Trending News Monday: A Groundhogs Day Punxsutawney Phil Couldn’t Predict

For much of the weekend, the Super Bowl ruled the news waves and news feeds; along with the big game–and the advertisements that surrounded it–the news of the premature death of one of the country’s most notable talents also spread across the country. This Trending News Monday, we’re detailing some of the weekend’s biggest headlines.

Forty-six-year-old Academy Award Winning actor Philip Seymour Hoffman was found dead Sunday morning from an apparent drug overdose. Today, police confirmed that they found heroin in Hoffman’s New York apartment. With a career that spans nearly 25 years with over 50 film credits to his name, Hoffman earned the respect of many in the industry. Although he found himself in supporting roles more often than leading role, Hoffman received the best actor Oscar for his portray of Truman Capote in Capote. The four-time Oscar nominee also established himself as a stage actor–earning three Tony Award nominations. Hoffman leaves behind his partner, Mimi O’Donnell and their three children as well as his mother, Marilyn O’Connor, and three siblings, Gordon Hoffman, Jill Hoffman DelVecchio and Emily Hoffman Barr.

The story of Hoffman’s death continued to break through the Super Bowl and the story is still developing as police are investigating his death, but the Super Bowl still made the headlines this morning. While football fans and sports analysts anticipated a close match up between the Bronco’s number one offense in the NFL against the Seahawk’s number one defense, the game was almost a shut out. In the first twelve seconds, the Broncos snapped the ball into the end zone where the Seahawks picked up a safety.The Seahawks continued to dominate possessions and went into halftime leading 22-0. Manning eventually led the team down field, scoring a touchdown and a two-point conversion in the second half, but the Broncos wouldn’t score again. For the first time in Seattle Seahawk’s history, they raised the Lombardi Trophy after defeating Denver, 43-8.  

While the game may have been a wash, the advertisements kept people tuned in (along with the hope that Manning would get his team back in the game). For the biggest night in advertising, brands paid $4 million to run 30-second spots. As with any Super Bowl, the competition among advertisers was evident, and viewers shared their reactions via social media–some more positive than others. As the total market continues to diversify, brands are really beginning to reflect the market in their ads; Coca-Cola’s multilingual commercial and Cheerios’s biracial spot were ads that experienced backlash from some viewers.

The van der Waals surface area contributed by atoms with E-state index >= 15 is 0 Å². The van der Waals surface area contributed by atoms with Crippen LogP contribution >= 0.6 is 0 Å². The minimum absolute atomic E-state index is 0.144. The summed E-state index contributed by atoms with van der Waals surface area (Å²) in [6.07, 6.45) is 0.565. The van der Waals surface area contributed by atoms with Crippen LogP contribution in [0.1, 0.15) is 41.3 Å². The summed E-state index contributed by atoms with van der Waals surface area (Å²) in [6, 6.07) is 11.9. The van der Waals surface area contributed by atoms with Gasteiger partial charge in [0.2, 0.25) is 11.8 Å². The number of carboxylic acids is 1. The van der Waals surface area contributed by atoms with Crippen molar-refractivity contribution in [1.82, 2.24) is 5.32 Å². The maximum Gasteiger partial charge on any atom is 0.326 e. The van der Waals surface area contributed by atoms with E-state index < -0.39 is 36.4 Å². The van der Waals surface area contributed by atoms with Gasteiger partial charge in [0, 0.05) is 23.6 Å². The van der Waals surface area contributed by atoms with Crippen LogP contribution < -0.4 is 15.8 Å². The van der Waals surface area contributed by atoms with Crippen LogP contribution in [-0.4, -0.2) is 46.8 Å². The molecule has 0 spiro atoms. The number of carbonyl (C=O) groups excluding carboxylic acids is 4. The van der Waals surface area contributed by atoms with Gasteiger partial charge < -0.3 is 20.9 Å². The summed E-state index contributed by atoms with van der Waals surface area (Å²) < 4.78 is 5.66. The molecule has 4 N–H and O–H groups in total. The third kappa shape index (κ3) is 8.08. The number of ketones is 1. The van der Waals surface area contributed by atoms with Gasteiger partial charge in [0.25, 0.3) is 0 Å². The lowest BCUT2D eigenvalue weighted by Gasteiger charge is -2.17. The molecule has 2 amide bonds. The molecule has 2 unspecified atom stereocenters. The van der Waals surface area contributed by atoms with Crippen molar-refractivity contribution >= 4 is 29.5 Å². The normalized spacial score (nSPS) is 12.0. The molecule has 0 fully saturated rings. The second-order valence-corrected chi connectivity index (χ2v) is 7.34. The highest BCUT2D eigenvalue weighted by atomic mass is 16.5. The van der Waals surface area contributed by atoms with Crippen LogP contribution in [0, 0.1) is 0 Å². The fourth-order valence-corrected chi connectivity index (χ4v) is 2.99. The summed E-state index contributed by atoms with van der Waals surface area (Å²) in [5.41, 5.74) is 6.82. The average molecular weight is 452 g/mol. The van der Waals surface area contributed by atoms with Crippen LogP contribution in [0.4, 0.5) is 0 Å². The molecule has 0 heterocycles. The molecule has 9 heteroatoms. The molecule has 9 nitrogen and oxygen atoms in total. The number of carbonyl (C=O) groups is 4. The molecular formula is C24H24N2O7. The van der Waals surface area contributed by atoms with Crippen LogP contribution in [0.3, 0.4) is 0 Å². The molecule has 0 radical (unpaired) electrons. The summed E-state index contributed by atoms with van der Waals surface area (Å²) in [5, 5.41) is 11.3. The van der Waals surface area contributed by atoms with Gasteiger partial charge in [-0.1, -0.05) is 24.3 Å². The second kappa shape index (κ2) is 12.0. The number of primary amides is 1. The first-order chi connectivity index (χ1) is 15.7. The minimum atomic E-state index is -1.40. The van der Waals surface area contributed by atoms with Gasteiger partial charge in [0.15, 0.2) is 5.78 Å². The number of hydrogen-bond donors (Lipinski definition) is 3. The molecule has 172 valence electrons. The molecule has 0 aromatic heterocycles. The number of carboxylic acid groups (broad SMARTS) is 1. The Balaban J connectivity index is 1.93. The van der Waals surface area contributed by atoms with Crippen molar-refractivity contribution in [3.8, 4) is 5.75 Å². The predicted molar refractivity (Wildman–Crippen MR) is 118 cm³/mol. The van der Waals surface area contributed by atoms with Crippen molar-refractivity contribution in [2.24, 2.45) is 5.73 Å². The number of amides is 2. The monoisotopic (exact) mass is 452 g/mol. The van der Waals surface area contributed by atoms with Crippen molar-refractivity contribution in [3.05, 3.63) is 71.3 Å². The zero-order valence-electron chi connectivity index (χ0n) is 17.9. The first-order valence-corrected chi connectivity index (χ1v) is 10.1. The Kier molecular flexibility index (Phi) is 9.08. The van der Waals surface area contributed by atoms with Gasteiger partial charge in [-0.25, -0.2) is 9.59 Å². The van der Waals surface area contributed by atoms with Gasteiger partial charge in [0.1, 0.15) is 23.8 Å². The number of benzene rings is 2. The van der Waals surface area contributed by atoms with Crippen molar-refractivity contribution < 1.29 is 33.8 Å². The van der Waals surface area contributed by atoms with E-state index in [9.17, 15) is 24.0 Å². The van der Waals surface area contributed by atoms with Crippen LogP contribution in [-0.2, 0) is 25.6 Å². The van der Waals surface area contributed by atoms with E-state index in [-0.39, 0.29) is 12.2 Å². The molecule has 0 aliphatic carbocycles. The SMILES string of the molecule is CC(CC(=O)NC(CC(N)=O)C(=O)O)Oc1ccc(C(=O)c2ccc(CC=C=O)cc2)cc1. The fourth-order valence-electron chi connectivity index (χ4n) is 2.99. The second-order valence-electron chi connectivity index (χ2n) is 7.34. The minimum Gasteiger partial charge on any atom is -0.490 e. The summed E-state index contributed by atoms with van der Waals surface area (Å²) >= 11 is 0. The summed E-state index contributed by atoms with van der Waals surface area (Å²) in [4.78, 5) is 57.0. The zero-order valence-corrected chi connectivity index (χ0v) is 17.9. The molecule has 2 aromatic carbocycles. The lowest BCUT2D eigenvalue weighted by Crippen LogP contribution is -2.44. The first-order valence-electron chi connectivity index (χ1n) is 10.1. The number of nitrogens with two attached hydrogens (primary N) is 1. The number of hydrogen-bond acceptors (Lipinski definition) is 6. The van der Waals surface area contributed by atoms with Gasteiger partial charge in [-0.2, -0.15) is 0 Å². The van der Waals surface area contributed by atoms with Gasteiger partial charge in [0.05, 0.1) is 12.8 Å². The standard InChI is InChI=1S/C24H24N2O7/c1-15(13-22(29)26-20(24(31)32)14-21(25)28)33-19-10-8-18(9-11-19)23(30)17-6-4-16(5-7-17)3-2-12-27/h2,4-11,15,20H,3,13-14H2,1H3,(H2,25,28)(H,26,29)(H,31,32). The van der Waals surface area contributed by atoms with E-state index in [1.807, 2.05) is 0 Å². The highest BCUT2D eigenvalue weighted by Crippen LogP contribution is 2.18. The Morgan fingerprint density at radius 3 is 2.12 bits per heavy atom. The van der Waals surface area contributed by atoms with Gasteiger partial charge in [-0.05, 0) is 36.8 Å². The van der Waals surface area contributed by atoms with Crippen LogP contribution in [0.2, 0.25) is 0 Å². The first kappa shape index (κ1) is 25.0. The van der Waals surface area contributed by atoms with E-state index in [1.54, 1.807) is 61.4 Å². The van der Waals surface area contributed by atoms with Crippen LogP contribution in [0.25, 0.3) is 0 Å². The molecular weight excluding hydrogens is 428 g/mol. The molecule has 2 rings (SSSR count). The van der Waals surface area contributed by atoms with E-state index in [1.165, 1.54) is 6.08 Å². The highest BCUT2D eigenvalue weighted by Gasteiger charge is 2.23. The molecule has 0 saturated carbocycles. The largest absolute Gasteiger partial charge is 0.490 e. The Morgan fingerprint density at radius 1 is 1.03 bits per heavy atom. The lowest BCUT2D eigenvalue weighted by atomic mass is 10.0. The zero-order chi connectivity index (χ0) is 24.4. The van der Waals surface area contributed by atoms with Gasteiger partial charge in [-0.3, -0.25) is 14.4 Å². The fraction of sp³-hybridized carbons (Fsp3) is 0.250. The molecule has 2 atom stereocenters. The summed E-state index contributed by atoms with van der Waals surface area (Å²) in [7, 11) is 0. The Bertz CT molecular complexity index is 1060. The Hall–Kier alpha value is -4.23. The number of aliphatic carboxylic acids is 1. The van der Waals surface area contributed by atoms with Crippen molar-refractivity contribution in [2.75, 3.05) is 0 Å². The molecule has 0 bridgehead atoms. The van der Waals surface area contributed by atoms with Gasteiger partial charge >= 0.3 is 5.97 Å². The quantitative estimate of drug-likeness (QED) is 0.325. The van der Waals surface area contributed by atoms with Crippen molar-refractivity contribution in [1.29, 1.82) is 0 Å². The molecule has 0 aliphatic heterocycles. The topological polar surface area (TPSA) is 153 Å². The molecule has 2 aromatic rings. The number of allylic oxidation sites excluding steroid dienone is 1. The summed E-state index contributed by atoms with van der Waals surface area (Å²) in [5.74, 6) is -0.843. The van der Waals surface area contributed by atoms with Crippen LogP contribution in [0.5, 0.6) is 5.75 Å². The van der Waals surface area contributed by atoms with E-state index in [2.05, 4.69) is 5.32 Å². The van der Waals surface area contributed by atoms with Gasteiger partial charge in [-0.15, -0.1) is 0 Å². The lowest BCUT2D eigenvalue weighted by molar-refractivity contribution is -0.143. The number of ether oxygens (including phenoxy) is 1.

While advertisers were trying to keep viewers eyes on the television screens, brands were still active on social media. One brand in particular had the Twittersphere’s attention. JC Pennyes, whether accidentally or deliberately, soberly or drunkenly–stole the spotlight with typo-ridden tweets.

 

 

Like Oreo’s real-time tweet last year, JC Penneys tweets made a huge impression during the Super Bowl when was retreated over 50,000 times during the game. JC Penneys tweeted an apology with the hashtag, #TweetingWithMittens.

 

 

Tweets weren’t the only things to go viral during the big game. Advertisements that weren’t aired during the Super Bowl  attracted considerable media and social media buzz. From that “banned ad” publicity stunt to releasing the “Not a Super Bowl Commercial” branded video, brands got people to talk about, view and share their ads. SodaStream and Newcastle Brown Ale both had viral video content that was tied to the big game, but didn’t actually air during the Super Bowl, and joined a long legacy of banned Super Bowl ads. Apple, who also didn’t run any ads during this year’s Super Bowl, made a splash on social media this morning when the tech giant released an ad shot entirely on the iPhone 5S to commemorate Macintosh’s thirtieth anniversary.

 

 

With the biggest night in advertising in the rear view mirror, brands are looking ahead to Thursday when the Sochi Winter Olympic Games kick off–as well as their Olympic campaigns. Much like the Super Bowl, becoming an Official Olympic Sponsor is difficult–keep an eye out on social media to see how brands use the games to gain exposure.

Cover Photo Source: JStone / Shutterstock.com

Cassandra is a Content Manager and Developer at SJG. She earned her BA from Fontbonne University in 2011. Outside the office, she enjoys an active, healthy and well-rounded lifestyle including reading, writing, running, golfing, watching films, listening to music, taking photographs, and consuming media and social media.